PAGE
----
When the final cut of A Charlie Brown Christmas was done, Mendelson was worried. He and Melendez thought that it was too slow and that they had “ruined Charlie Brown.” The first screening at CBS didn’t go well, either. The executives were displeased about the use of children’s voices, and they didn’t understand the jazz score. In fact, they wanted to cancel the show. But it was too late; TV Guide and other publications already had listed the special.
It aired at 7:30 p.m. on Thursday, December 9, 1965.
Jazz musician David Benoit, who was 12 when he saw the show that night, would later say, “We just tripped on the music. It was jazz, not the usual sing-song stuff that accompanied cartoons. It was so refreshing: There was humor and lightness. It was hip, like the characters.” A sixteen-year-old George Winston also watched. “That piano drove me crazy. I loved that piano. It just growled; it drove me insane. I was transfixed by that piano!” Because the closing credits were ridiculously fast, Winston didn’t know who had composed the score, but the next day he bought the newly released A Charlie Brown Christmas LP in a record store in Miami, and he said it changed his life.
The show was obviously an insane success. It was the second-most popular TV program that week (after “Bonanza”); nearly half the people in front of the television that night were watching Charlie Brown. And critics’ ratings were glowing. “Jazz pianist Vince Guaraldi’s lovely, gentle, mood-setting score . . . helped give the half-hour an unexpected and attractive contemporary tone, mature in an almost eerie yet enticing way,” wrote reviewer Rick Du Brow.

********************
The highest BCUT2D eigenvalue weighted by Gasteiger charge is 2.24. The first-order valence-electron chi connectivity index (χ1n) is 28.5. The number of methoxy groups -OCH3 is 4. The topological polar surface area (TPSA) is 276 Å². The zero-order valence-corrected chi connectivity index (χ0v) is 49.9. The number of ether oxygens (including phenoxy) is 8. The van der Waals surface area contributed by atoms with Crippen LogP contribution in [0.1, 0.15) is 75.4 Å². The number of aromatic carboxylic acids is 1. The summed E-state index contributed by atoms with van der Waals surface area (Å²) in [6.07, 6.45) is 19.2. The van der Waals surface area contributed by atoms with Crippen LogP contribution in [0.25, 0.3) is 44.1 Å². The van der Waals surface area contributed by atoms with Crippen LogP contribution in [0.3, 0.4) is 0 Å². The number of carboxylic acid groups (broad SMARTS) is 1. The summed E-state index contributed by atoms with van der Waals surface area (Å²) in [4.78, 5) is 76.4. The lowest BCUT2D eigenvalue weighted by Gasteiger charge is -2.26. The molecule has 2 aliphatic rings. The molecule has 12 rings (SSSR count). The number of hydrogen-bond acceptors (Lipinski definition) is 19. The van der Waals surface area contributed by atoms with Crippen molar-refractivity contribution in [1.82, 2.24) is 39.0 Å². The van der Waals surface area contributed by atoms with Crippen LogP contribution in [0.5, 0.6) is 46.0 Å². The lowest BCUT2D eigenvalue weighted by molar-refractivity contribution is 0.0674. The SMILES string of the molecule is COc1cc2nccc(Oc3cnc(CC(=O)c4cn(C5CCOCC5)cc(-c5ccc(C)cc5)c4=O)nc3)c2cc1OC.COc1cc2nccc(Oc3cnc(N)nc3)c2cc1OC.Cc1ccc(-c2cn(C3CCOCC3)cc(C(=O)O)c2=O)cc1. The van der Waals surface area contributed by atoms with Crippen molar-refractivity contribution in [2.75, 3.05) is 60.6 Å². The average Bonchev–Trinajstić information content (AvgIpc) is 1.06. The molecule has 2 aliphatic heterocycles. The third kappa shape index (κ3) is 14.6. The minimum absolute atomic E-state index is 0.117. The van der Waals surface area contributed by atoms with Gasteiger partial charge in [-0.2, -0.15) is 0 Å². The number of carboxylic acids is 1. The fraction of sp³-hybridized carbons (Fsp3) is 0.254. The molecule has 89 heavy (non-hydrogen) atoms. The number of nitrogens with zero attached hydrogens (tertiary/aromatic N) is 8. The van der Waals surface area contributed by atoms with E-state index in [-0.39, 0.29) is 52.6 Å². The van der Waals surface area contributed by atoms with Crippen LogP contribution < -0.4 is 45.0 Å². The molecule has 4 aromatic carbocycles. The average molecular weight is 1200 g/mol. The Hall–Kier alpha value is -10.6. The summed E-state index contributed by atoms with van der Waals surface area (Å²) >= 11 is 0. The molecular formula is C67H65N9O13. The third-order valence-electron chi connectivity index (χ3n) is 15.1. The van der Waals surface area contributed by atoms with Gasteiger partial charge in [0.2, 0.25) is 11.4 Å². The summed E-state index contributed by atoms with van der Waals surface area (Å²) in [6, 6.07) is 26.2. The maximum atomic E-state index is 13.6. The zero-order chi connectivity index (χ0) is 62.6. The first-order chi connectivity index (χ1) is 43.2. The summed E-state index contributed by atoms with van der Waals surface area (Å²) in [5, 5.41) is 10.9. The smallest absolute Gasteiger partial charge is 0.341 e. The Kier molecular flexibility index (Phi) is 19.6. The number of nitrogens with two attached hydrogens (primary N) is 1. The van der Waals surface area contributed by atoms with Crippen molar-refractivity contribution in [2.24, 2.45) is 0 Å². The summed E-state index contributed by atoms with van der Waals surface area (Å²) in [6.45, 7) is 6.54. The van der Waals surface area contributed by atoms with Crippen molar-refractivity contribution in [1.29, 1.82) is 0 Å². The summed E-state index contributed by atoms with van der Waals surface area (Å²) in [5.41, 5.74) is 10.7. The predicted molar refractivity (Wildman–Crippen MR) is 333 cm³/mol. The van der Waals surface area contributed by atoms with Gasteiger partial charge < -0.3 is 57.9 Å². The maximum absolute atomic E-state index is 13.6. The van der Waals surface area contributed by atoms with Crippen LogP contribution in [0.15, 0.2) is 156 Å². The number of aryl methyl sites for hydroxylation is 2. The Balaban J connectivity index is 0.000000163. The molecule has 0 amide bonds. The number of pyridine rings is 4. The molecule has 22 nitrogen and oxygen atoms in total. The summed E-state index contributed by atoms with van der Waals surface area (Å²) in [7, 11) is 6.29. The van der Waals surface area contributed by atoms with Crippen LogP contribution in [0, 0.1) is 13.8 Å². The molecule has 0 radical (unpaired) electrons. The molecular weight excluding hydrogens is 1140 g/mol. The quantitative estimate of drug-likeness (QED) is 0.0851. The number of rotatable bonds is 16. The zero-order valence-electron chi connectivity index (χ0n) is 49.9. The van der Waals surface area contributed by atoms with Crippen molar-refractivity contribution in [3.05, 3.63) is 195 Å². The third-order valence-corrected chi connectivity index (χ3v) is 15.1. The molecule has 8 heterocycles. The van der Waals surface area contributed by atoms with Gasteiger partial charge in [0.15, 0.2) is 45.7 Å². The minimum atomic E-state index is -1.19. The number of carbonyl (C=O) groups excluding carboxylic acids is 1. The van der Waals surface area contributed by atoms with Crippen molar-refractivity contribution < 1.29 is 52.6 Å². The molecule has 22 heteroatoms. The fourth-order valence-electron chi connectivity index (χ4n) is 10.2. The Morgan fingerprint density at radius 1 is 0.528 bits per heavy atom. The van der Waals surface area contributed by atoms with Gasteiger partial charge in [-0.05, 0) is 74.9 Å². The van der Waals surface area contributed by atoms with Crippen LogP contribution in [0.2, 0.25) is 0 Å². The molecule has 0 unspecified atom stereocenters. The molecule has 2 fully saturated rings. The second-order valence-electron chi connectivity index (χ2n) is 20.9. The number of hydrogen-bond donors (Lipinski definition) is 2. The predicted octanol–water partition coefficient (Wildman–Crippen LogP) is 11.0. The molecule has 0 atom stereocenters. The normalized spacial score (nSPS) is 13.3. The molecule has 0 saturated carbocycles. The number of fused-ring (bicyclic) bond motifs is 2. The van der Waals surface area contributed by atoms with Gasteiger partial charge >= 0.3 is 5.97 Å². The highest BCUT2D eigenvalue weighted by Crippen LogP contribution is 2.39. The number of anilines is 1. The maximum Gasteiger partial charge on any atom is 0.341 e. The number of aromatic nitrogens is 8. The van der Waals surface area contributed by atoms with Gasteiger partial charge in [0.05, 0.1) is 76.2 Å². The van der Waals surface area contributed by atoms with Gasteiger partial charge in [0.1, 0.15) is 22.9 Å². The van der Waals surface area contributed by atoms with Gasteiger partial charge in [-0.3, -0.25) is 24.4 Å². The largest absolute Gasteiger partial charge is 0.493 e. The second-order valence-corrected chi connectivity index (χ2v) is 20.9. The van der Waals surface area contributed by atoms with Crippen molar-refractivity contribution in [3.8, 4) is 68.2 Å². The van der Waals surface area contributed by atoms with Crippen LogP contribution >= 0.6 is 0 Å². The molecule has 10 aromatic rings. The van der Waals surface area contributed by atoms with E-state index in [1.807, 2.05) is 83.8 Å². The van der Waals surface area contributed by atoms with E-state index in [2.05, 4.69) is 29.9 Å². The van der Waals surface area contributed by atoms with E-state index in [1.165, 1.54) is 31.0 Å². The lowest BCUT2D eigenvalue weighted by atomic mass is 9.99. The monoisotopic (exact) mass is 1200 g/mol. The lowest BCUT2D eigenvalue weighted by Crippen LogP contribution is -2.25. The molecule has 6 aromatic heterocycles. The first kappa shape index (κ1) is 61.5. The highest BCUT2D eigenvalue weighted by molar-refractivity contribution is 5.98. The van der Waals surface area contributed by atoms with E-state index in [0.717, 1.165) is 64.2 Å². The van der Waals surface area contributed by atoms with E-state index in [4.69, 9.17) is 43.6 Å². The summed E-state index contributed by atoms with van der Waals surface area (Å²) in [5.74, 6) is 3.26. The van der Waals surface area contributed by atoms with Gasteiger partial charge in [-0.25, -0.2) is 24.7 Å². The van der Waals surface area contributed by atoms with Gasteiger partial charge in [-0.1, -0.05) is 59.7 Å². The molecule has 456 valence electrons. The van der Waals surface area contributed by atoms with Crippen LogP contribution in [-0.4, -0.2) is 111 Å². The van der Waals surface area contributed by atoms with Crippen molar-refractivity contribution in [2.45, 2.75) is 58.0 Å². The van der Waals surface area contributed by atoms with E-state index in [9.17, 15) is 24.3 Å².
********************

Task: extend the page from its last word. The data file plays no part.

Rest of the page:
A Charlie Brown Christmas was given a 1965 Peabody Award. And it would win, in 1966, the Emmy for Outstanding Children’s Program. Continuing his bad luck at awards shows, Vince was late, the doors in those days were locked when the show started, and he had to watch the whole thing from a hotel!
Why the accolades and popularity? Well, in my view, using children’s voices was a masterstroke. The script, while a bit of a patchwork, was funny and sweet. And most appealing of all was the zippy, colorful, percussive musical score.
The entire show was like a refreshing drink of cider on a crisp winter night.
By the late 1960s, music’s role in popular culture began to change. Rock and roll was getting more popular. Clubs like Basin Street West were starting to feature rock and roll or R&B along with jazz. Strip clubs were taking audiences away, and jazz clubs were folding; only a handful remained. In San Francisco, “urban renewal” tactics displaced more than 10,000 Black families, mostly from the Fillmore jazz district.
Always wanting to stay current, Guaraldi began incorporating jazz versions of pop in his sets – Aretha, the Beatles. He asked his bass player to switch from acoustic to electric bass, in accordance with the times. Vince himself was using the electric piano at times, loudly. He was looser, playing jams, experimenting.
But sometimes it was to a near-empty room. In October 1968 the hungry i closed.
The Matrix shut its doors in 1971. In November 1973, according to John Wasserman at the Chronicle, only three clubs featuring jazz at all were left in San Francisco: Keystone Korner, the Great American Music Hall, and El Matador. Jazz was just about gone from the American landscape by the mid-70s. It was mostly rock and pop, with country soon to dominate the mix.
Most people wanted to hear lyrics. They just didn’t have the intellectual patience for jazz.
Still, Guaraldi was happy. His family moved north to a larger home in Marin County. He would continue working with Charles Schulz on 17 “Peanuts”-related soundtracks. Altogether he made 14 studio albums, four live albums, and an additional five LPs with Brazilian guitarist Bola Sete. And he was staying local, playing at El Matador and at the Sweetwater in Mill Valley. For a while he even jammed with the Grateful Dead.